Manchester homeless fight social cleansing

Since 15 April, homeless activists and their supporters have been building a political occupation of Manchester city centre, demanding homes and confronting pro-austerity politicians. In just five weeks of action, the Homeless Rights of Justice camp has been evicted twice by the Labour council, which banned homeless activists from the Central Library and instigated a smear campaign in the Manchester Evening News. Despite this, the camp has stood its ground and won the re-housing of seven of its activists. Resistance is growing in the North West.

For much of the last year volunteers have been organising food and clothing distribution for Manchester’s homeless people. The charity campaign has lacked any political direction in a city centre which has suffered a 50% rise in official rough sleeping in the last year, but the new protests are something different, expressing a working class refusal to take any more. Shocking pictures in the local press showed that in Stockport and other areas of Greater Manchester, homeless people have been forced to live in caves and wartime shelters. In a typical case, a homeless man in Stockport told reporters that after his benefits had been sanctioned seven times, he fell behind with his rent, lost his flat and was refused another one. Such stories are typical and homelessness is visibly rising.

After a march on 15 April turned into a confrontation between police/G4S guards and homeless solidarity activists at the Town Hall, tents were set up by over 30 homeless people and their supporters in Albert Square. The campaign at this stage focused on trying to negotiate with council leaders to win housing for the city centre’s homeless. Labour councillors and officials refused to listen to appeals unless the tents were removed and the homeless protesters cleared from the square. In an attempt to defeat the protests without housing anyone, the council imposed a possession order on Albert Square, evicting the camp.

The protesters moved to St Peter’s Square, next to the Town Hall and Central Library and continued to gather numbers, creating a sociable, welcoming community environment and welcoming political input from RCG and other supporters. The council banned homeless supporters from using the library building and employed G4S guards to keep people out. In the week leading up to the General Election, the camp told passers-by not to vote for councillors supporting social cleansing. Leading campaigner Adam Whelan told FRFI, ‘the whole camp was openly saying it is the Labour council doing the evicting’. Clearly the election would make no difference to the most oppressed sections of British society. Despite this, the SWP and the People’s Assembly have tried to dumb down the politics of this campaign into a ‘Tories out’ message which is patronising and backward. But sections of the working class are hungry for a more revolutionary politics and won’t be tamed by the old forces of the left.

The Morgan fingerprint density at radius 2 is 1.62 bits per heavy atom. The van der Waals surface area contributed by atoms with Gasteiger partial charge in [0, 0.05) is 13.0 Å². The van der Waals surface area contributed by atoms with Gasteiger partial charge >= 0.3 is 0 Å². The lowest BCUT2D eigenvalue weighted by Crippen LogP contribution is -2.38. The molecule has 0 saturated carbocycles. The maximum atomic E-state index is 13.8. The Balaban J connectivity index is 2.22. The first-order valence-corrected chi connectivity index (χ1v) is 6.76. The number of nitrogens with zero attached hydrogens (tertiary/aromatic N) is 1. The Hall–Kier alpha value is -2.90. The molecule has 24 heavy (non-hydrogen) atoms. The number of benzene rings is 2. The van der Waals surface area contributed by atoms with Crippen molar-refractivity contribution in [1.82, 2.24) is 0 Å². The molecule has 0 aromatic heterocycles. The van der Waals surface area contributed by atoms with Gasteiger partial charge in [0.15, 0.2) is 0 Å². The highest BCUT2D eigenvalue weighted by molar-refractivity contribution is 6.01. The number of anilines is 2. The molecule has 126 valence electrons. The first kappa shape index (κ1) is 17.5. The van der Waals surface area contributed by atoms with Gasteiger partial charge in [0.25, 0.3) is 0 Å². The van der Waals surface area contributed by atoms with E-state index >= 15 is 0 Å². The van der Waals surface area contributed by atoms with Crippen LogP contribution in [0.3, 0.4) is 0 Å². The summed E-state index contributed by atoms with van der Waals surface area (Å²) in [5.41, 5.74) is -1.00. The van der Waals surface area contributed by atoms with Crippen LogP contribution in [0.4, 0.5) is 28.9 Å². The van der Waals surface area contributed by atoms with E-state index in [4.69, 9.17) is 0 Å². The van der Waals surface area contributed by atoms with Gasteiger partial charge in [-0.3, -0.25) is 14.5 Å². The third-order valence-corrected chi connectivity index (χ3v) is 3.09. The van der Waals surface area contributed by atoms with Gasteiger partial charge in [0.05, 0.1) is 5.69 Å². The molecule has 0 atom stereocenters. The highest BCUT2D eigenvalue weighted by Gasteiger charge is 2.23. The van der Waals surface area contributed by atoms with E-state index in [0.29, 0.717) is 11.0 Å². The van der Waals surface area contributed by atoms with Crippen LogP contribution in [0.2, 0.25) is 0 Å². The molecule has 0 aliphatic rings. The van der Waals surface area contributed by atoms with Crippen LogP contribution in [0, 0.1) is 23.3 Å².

After a total refusal to listen to the camp, the council offered two nights’ bed and breakfast, then accommodation where tenants would suffer the bedroom tax. After that they offered hostels. But as Adam says, ‘they are now submitting to our demands’. Public opinion seems to be on the side of the protesters, who have become more organised with clear demands to rehouse the homeless. ‘We’re stepping up our game with direct action. The Labour councillors are making themselves lose the media battle, going on about the £88,000 they say has been spent on policing and courts as a result of the protests. People are asking, “Why not spend it on housing?”’ Seven people have been rehoused so far, including five in a self-contained building with 24-hour support. This came after the council’s refusal to speak to anyone if the camp was not disbanded. The campaign has the politicians on the back foot.

The camp was evicted from St Peter’s Square on 19 May and has relocated to St Ann’s Square, forcing the council to move a trendy ‘spring market’. The numbers involved have fluctuated but the protests have had wide coverage, including by The Guardian and BBC, clearly aware that the problem of homelessness goes beyond the imaginary borders of Greater Manchester. On 22 May, Homeless Rights of Justice linked up with FRFI and Liverpool Love Activists for an occupation of McDonald’s on Oxford Road. The restaurant had refused to serve homeless people from the camp. The occupation emptied it and chanted against the Labour council and its corporate allies. We must continue to build on the rebellious spirit of Manchester’s homeless.

No justice – no peace!

RCG Manchester

Fight Racism! Fight Imperialism! 245 June/July 2015